By Dan


2019-07-07 20:37:44 8 Comments

An unique_ptr cannot be pushed back into a std::vector since it is non-copyable, unless std::move is used. However, let F be a function that returns a unique_ptr, then the operation std::vector::push_back(F()) is allowed. There is an example below:

#include <iostream>
#include <vector>
#include <memory>

class A {
  public:
    int f() { return _f + 10; }

  private:
    int _f = 20;
};

std::unique_ptr<A> create() { return std::unique_ptr<A>(new A); }


int main() {
  std::unique_ptr<A> p1(new A());

  std::vector< std::unique_ptr<A> > v;

  v.push_back(p1); // (1) This fails, should use std::move

  v.push_back(create()); // (2) This doesn't fail, should use std::move?

  return 0;
}

(2) is allowed, but (1) is not. Is this because the returned value is moved somehow implicitly?

In (2), is it actually necessary to use std::move?

4 comments

@NewMe 2019-07-08 20:30:38

It is also worth knowing that it would also work due to compiler ability to move objects that are not move explicitly (NRVO)

#include <iostream>
#include <vector>
#include <memory>

class A {
  public:
    int f() { return _f + 10; }

  private:
    int _f = 20;
};

std::unique_ptr<A> create() {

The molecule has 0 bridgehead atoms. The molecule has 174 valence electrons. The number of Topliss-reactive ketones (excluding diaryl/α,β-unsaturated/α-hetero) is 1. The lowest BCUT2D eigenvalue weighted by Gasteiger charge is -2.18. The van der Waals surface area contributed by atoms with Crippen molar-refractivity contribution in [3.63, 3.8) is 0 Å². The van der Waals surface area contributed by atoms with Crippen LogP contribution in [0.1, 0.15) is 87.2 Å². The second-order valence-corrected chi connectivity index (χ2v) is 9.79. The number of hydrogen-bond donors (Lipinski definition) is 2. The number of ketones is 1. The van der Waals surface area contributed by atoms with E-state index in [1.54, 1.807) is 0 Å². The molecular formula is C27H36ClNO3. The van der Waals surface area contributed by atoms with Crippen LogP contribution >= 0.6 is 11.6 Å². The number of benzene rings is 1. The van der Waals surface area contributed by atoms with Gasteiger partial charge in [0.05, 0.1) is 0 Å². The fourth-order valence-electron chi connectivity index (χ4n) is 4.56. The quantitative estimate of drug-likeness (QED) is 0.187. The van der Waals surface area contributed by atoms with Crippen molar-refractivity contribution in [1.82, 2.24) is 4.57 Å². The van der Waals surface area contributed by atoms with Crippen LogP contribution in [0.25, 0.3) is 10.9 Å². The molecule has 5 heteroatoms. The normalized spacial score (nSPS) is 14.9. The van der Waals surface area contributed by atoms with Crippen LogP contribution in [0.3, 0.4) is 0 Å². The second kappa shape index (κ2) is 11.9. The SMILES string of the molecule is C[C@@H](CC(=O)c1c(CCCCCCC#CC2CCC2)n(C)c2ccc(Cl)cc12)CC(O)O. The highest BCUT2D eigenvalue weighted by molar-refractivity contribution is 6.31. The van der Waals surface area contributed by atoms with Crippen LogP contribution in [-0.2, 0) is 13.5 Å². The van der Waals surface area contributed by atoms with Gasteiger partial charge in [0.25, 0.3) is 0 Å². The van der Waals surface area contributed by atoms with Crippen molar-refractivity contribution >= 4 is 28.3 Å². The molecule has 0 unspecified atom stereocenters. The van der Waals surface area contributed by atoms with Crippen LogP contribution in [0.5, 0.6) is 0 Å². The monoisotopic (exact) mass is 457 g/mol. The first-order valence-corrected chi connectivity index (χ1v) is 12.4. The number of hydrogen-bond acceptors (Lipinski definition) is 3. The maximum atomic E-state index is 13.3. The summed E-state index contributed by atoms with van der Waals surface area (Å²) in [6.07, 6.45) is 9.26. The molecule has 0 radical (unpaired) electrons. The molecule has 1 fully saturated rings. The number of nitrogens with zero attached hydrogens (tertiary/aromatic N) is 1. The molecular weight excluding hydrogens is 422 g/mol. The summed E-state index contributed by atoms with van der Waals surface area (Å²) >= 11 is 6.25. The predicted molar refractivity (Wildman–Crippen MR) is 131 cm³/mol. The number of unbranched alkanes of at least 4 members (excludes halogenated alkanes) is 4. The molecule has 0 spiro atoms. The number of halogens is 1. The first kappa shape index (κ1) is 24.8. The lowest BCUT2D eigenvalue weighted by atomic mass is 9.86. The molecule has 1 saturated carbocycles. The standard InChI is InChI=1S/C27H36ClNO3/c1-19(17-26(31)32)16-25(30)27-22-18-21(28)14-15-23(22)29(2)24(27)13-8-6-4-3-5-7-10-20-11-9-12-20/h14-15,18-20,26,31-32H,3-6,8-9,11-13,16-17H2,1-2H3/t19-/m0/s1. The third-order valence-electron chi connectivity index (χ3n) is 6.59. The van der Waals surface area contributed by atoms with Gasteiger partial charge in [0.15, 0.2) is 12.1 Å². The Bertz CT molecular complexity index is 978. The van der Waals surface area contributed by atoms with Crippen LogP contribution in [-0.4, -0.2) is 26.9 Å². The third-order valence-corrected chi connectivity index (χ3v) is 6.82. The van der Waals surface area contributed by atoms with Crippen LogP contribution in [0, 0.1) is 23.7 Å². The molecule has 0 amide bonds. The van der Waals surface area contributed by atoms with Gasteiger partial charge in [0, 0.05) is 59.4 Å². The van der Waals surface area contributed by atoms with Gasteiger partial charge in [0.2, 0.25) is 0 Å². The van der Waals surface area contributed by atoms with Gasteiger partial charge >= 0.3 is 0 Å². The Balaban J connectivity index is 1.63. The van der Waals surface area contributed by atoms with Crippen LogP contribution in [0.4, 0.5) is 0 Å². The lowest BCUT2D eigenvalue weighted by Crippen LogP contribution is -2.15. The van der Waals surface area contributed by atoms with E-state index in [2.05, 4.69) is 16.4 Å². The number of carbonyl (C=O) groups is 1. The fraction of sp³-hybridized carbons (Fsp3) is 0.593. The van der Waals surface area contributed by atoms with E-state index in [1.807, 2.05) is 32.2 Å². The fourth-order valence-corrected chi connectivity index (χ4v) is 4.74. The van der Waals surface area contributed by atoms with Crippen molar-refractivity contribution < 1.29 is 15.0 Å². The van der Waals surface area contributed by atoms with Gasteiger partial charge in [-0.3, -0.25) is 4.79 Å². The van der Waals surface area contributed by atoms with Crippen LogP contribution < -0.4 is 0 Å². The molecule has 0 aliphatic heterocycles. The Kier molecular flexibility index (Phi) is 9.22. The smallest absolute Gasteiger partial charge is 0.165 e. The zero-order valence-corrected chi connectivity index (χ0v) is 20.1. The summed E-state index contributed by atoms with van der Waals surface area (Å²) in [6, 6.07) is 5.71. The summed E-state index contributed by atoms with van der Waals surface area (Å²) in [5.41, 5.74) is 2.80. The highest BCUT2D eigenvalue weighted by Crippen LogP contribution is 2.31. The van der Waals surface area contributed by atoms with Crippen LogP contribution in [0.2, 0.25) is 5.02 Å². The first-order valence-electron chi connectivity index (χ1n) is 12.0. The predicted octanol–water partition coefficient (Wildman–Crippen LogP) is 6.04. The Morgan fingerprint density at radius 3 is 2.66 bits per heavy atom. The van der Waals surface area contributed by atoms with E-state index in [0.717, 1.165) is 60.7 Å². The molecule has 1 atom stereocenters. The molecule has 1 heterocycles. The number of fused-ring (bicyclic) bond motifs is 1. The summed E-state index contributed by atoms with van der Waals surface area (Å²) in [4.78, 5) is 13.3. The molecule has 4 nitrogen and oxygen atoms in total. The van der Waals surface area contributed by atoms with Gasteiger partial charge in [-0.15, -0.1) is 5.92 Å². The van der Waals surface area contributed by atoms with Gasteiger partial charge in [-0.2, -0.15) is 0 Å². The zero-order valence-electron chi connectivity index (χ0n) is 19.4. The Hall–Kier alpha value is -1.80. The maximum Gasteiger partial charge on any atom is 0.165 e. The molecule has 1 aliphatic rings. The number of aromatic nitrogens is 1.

std::unique_ptr<A> x (new A);
    return x; 

}


int main() {
  std::unique_ptr<A> p1(new A());

  std::vector< std::unique_ptr<A> > v;

  //v.push_back(p1); // (1) This fails, should use std::move

  v.push_back(create()); // (2) This doesn't fail, should use std::move?

  return 0;
}

@Kadir Erdem Demir 2019-07-07 20:56:24

With C++11 we got move constructors and rvalues semantics.

std::move(X) is just a cast to a rvalue which converts X to X&& that is it. Than move ctor takes the job over and move constructors typically "steal" the resources held by the argument. unique_ptr have a move ctor.

Function return values are already a rvalue(unless the function returns an lvalue reference as indicated by @HolyBlackCat in comments) which will trigger the move ctor without needing any extra cast. And since move ctor is defined for unique_ptr it will compile.

Also the reason why v.push_back(p1);failing is: you try to call copy constructor with an lvalue and it fails because unique_ptr does not have a copy ctor.

@Remy Lebeau 2019-07-07 21:03:42

std::vector::push_back() has an overload that takes an rvalue reference as input:

void push_back( T&& value );

The return value of create() is an unnamed temporary, ie an rvalue, so it can be passed as-is to push_back() without needing to use std::move() on it.

std::move() is needed only when passing a named variable, ie an lvalue, where an rvalue is expected.

@HolyBlackCat 2019-07-07 20:40:23

std::move(X) essentially means "here, treat X as if it was a temporary object".

create() returns a temporary std::unique_ptr<A> to begin with, so move is unnecessary.


If you want to know more, look into the value categories. Your compiler uses value categories to determine if an expression refers to a temporary object ("rvalue") or not ("lvalue").

p1 is an lvalue, and create() is an rvalue.

@ZivS 2019-07-10 04:56:10

Although true, your answer lacks the part that explains why and how push_back allows this behavior which is the part that can help people understand how they can implement and allow such code to work with their own APIs

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